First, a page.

Colorado

More Coloradoans requiring public defense attorneys

BY Jon Mosher on Thursday, January 27, 2011 at 3:22 PM

The Denver Post reports that, even as the number of criminal prosecutions across the state has decreased, the Colorado State Public Defender is facing a record-high number of clients to defend.  This paradox, likely common throughout the nation, has a simple explanation.  The downturn in the economy has caused many people to lose their jobs, which in turn means that more people are falling into poverty.  When these people are cited or arrested for alleged violations of the law, increasingly larger percentages of them qualify for public representation.  So, even as fewer people overall are being prosecuted, more and more of them are financially incapable of hiring a private attorney.

Douglas K. Wilson

Speaker's Last Name: 
Wilson
Title: 
Colorado State Public Defender
Organization: 
Colorado State Public Defender System
Address
Street: 
1290 Broadway, Suite 900
City: 
Denver
State: 
Colorado
Zip Code: 
80203
Phone: 
303-764-1400
Fax: 
303-764-1478
Photo: 

Mr. Wilson obtained his Bachelor's Degree in Business Administration from Eastern Kentucky University in 1978.  He attended the University of Cincinnati College of Law, obtaining his J.D. in May of 1981.

Gideon Alert: Lawsuit challenges Colorado law refusing appointment of counsel until after clients meet with DA

BY David Carroll on Sunday, December 12, 2010 at 12:31 PM

Colorado is the only state in the country that statutorily requires indigent defendants in misdemeanor cases to consult with prosecutors about plea deals before they can receive their constitutional right to counsel.  Colo. Rev. Stat. § 16-7-301(4) states that, in misdemeanor cases, the “application for appointment of counsel and the payment of the application fee shall be deferred until after the prosecuting attorney has spoken with the defendant.”  The prosecutor is statutorily obligated “to tell the defendant any offer that can be made based on the facts as known by the prosecuting attorney at that time.”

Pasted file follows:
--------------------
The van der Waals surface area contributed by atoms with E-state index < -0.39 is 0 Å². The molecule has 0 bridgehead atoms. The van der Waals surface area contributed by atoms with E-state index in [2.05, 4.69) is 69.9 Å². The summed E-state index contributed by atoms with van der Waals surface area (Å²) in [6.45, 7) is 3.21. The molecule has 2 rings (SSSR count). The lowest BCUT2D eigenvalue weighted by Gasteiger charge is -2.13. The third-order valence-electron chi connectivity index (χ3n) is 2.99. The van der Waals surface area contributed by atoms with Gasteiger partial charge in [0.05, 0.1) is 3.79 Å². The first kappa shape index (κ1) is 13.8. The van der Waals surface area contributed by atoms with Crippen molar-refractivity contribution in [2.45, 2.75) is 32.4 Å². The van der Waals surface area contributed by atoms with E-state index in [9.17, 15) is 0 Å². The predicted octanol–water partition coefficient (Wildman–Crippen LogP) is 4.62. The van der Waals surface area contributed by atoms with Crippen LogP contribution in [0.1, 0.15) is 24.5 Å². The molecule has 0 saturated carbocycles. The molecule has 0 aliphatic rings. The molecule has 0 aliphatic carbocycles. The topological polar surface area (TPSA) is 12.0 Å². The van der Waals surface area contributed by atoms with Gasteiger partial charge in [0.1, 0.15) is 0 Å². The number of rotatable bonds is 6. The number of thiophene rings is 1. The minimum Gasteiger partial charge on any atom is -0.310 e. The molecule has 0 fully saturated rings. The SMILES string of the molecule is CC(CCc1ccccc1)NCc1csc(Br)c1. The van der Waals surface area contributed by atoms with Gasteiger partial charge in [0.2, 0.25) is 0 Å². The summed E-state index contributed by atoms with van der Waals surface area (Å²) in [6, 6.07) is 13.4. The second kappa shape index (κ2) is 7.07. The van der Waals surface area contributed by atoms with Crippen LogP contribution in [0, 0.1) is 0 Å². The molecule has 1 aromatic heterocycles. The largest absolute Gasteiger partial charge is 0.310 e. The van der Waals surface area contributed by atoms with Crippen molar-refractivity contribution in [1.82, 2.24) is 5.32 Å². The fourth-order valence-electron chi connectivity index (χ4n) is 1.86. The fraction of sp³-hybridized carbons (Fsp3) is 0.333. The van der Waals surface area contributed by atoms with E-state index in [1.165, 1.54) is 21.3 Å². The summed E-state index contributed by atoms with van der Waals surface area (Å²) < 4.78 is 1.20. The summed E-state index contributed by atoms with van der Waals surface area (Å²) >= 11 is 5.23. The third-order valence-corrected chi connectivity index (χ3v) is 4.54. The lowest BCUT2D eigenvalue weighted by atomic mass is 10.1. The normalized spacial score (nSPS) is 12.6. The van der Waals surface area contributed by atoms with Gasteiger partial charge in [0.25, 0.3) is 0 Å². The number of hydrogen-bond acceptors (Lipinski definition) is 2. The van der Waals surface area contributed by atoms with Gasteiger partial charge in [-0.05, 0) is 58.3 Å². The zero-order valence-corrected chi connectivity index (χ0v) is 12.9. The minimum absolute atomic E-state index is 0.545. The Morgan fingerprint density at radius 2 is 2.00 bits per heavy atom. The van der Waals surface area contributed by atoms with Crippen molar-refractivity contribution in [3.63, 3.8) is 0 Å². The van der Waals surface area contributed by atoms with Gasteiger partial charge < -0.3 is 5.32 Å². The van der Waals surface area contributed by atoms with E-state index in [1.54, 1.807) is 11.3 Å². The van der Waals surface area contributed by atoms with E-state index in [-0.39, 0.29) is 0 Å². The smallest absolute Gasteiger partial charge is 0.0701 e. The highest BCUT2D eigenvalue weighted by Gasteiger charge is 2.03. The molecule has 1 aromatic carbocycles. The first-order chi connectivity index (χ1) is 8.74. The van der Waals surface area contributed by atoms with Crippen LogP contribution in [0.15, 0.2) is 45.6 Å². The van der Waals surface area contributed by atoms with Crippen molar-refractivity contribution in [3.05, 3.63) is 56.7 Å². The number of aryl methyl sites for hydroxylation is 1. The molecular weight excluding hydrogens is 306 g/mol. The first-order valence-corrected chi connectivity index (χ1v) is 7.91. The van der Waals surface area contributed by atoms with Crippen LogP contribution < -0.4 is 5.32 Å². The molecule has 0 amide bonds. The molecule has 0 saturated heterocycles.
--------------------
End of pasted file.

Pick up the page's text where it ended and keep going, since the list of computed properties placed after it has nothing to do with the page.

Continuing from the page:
On July 1, 2008, the Colorado State Court Administrator and the State Public Defender jointly requested a formal opinion from the state Attorney General on the constitutionality of the law requiring misdemeanor defendants to delay appointment of counsel until after speaking with a prosecutor about a plea deal.  Attorney General response included.

Author/Organization: Colorado State Court Administrator and the State Public Defender
Publication Date: 07/01/2008

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On December 2, 2010 the Colorado Criminal Defense Bar and the Colorado Criminal Justice Reform Coalition filed a federal lawsuit against Governor Bill Ritter challenging the constituionality of a law requiring misdemeanor defendants to delay appointment of counsel until after they have spoken to a prosecutor about a plea deal.

Author/Organization: Colorado Criminal Defense Bar and Colorado Criminal Justice Reform Coalition
Publication Date: 12/02/2010

Items contained in the NLADA Library do not and are not meant to constitute advice of any kind. Content in the NLADA Library is contributed by users. If you believe this material infringes your or any other person’s copyright or if you feel that the material is inappropriate, please report this to NLADA Staff by clicking below.

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Lindy Frolich

Speaker's Last Name: 
Frolich
Title: 
Director
Organization: 
Colorado Alternate Defense Counsel
Address
Street: 
1580 Logan #330
City: 
Denver
State: 
Colorado
Zip Code: 
80203
Phone: 
(303) 832-5306
Fax: 
(303) 832-5314
Photo: 

Lindy Frolich is currently the Director of the Alternate Defense Counsel (ADC) in the State of Colorado.  She began her legal career as a deputy public defender in Colorado, where she practiced as both a trial and appellate lawyer.  Before joining the ADC, Lindy managed a private practice, specializing in criminal and juvenile delinquency cases, on both the trial and appellate levels.